Madam Speaker, I will continue with my speech. Our opposition to this bill is also based on the consensus in Quebec. The only people who do not agree with the general consensus in Quebec are the Conservative and Liberal members from Quebec who sit in this House.
Quebec's National Assembly unanimously voted on three occasions, and again in May 2010, to ask that this bill not be passed in the House. Members from the Liberal Party, the ADQ, Québec solidaire and the Parti Québécois unanimously voted against Bill C-12. Conservative and Liberal members from Quebec who vote in favour of this bill are voting against the interests of their constituents as well as the National Assembly.
All of the members in the National Assembly unanimously demanded that this bill be withdrawn, and all of the Bloc Québécois members condemn, without hesitation and without compromise, the reduction of the Quebec nation's political weight in the House. There seems to be a lack of representation from the other parties.
It is important in this debate to emphasize that the House of Commons or any other democratic institution can never be a purely arithmetic reflection of various proportions of the population. One criterion, which should be central to this debate, is that the recognition of the Quebec nation means that it should get the political clout necessary in federal institutions to make its voice heard.
Bill C-12 is a step in the opposite direction. Its effect will be to increase the number of seats in the House of Commons for representatives of Ontario, Alberta and British Columbia, while leaving nothing for Quebec, which is now a distinct nation within Canada, so long as it is not sovereign. In 1867, Quebec had 36% of the seats, but in 2014, it would have only 22.7%. Quebec’s share of the seats in the House of Commons would be even less than its demographic weight would suggest. We think that the standard should be a minimum of 25% of the members from Quebec so that they can defend its interests in the House.
We should all agree on that. What we have here, though, is very far removed. For the Bloc Québécois members of this House, recognizing the existence of a nation is more than a symbolic gesture or fine words, like what the Conservative Party has offered since it was elected in 2006. The Quebec nation should not be at the mercy of the election strategies of Canadian governments that want to increase their share of the vote in Quebec. We are more than that. We are a people, a nation, a culture. We are different, and we deserve to have our differences recognized. Nations have basic rights, like the right to control their own social, economic and cultural development. This bill is an insult to all the proposals made by the Government of Quebec and the National Assembly.
I would remind the House that the members of the Bloc Québécois and of the National Assembly are all opposed to Bill C-12, as was previously stated by the hon. member for Quebec.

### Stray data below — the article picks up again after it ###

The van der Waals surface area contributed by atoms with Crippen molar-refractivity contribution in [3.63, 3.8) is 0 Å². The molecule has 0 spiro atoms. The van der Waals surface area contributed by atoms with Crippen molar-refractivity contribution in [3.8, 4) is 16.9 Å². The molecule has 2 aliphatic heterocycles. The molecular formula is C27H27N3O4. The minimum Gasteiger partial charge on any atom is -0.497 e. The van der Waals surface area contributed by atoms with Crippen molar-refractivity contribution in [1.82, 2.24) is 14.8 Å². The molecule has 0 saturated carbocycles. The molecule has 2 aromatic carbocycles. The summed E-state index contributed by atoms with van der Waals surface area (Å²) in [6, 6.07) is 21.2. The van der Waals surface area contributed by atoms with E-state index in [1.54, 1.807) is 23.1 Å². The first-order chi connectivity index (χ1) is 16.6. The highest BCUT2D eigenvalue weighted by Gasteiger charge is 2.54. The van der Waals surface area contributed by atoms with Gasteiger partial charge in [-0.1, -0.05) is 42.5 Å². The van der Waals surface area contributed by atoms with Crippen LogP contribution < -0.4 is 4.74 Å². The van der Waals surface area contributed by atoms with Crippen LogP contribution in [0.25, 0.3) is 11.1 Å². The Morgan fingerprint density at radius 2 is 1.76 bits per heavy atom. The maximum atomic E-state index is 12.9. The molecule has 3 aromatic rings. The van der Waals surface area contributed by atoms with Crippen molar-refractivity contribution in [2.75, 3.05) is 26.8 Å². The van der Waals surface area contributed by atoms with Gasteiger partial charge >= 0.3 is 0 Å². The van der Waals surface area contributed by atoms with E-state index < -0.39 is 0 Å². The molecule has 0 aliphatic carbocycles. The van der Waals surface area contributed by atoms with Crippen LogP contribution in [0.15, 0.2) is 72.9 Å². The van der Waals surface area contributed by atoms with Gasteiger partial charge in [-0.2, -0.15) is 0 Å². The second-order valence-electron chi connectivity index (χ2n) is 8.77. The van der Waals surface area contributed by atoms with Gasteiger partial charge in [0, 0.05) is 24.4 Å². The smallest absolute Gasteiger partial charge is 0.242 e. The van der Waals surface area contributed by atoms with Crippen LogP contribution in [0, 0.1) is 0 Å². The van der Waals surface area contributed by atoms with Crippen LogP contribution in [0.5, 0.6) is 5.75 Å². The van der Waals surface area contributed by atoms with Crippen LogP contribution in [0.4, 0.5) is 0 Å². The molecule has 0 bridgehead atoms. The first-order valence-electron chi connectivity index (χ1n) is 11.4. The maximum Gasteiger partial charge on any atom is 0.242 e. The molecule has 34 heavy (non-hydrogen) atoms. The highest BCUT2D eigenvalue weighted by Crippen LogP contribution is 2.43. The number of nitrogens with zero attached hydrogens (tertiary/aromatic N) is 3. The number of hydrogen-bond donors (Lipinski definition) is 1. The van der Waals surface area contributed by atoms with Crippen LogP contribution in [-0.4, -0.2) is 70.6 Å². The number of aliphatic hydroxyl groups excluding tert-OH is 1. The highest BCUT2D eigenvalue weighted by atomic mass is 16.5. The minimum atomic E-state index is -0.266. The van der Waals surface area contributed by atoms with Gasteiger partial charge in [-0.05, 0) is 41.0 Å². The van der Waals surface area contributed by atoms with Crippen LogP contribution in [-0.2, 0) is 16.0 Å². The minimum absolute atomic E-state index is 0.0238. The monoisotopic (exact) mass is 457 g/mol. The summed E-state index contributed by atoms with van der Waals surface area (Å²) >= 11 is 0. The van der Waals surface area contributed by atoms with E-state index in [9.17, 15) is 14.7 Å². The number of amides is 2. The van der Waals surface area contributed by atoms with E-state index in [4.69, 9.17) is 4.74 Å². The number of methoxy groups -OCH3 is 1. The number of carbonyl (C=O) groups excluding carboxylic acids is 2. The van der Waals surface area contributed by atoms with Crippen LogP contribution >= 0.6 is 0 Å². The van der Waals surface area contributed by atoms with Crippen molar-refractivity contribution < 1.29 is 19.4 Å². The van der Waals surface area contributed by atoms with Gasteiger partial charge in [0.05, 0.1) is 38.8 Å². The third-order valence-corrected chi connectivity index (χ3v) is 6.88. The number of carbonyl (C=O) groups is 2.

The vast majority of members are opposed therefore to this bill, just as they were opposed to the previous Bill C-56.
More than 85% of Quebec members, whether of the National Assembly or the House of Commons, are opposed to this bill. How can the other parties explain the fact that under the current setup, a voter in Prince Edward Island has three times the political clout of a voter in Quebec? How can the Conservatives and Liberals explain that?
The Bloc Québécois is fighting to ensure that at least 25% of the seats in the House of Commons go to Quebec. For a nation like ours, 25% of the political weight is still not very much. It is not enough. What we need is 100% of the political weight. Until that day, we will content ourselves with 25%. That is what is called political freedom, or in a word, sovereignty.
There are Quebeckers who have not chosen the path of sovereignty. Nevertheless, Quebec is entitled to this substantial amount of political representation.
After a lot of pressure, Quebec was recognized as the Quebec nation by the House of Commons. However, the fact that this House now refuses to recognize the need for Quebec to have a special status regarding its political weight shows that the Conservatives, like the Liberals, care very little about this recognition.
The previous rejection by the House of the Bloc's motion and the support for this bill illustrate the adverse impacts of federalism for Quebec.
These federal parties want to increase the number of seats for Ontario, Alberta and British Columbia in the House, but they do not provide anything for the Quebec nation.
This Conservative legislation will marginalize the Quebec nation within Canada by reducing its political weight in the House. Indeed, back in 1867, Quebec held 36% of the seats, but by 2014 that percentage will be down to a mere 22.7%.
Lastly, the proposed legislation shows that federalist parties get along extremely well on at least one issue: they will stop at nothing to make the recognition of the Quebec nation meaningless.
The Prime Minister promised us open federalism, but with this bill he is proposing a token federalism. It is obvious that Quebec is perceived as the guest spoiling the party for Canada, because it has its own set of values and interests, which are not recognized by the House. This nation and its culture, its language, the specificity of its social, economic and political development, as well as its institutions, are not recognized by federalist parties.
The Bloc Québécois continues to maintain that the government must immediately withdraw its legislation and guarantee Quebec 24.3% of the seats in the House of Commons. That is a minimum, given the repeated concessions made by Quebec over the past 150 years, and particularly because it needs the tools that will enable it to protect its distinctiveness, its culture and its language.
I conclude by asking all members of this House to vote against Bill C-12.